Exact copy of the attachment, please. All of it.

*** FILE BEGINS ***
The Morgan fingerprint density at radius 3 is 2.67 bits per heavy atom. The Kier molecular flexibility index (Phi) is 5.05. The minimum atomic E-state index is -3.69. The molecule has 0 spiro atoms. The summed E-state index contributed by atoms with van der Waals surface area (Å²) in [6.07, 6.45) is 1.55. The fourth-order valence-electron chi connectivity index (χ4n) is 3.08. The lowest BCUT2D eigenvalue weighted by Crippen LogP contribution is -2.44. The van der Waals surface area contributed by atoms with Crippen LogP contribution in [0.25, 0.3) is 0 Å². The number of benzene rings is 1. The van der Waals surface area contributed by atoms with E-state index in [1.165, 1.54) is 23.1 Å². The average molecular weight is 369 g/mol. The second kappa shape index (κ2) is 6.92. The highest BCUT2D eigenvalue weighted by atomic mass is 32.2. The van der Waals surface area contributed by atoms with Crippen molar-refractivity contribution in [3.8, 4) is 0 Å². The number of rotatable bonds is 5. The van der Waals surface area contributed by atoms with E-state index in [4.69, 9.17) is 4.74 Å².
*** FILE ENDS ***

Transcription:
The Morgan fingerprint density at radius 3 is 2.67 bits per heavy atom. The Kier molecular flexibility index (Phi) is 5.05. The minimum atomic E-state index is -3.69. The molecule has 0 spiro atoms. The summed E-state index contributed by atoms with van der Waals surface area (Å²) in [6.07, 6.45) is 1.55. The fourth-order valence-electron chi connectivity index (χ4n) is 3.08. The lowest BCUT2D eigenvalue weighted by Crippen LogP contribution is -2.44. The van der Waals surface area contributed by atoms with Crippen LogP contribution in [0.25, 0.3) is 0 Å². The number of benzene rings is 1. The van der Waals surface area contributed by atoms with E-state index in [1.165, 1.54) is 23.1 Å². The average molecular weight is 369 g/mol. The second kappa shape index (κ2) is 6.92. The highest BCUT2D eigenvalue weighted by atomic mass is 32.2. The van der Waals surface area contributed by atoms with Crippen molar-refractivity contribution in [3.8, 4) is 0 Å². The number of rotatable bonds is 5. The van der Waals surface area contributed by atoms with E-state index in [4.69, 9.17) is 4.74 Å².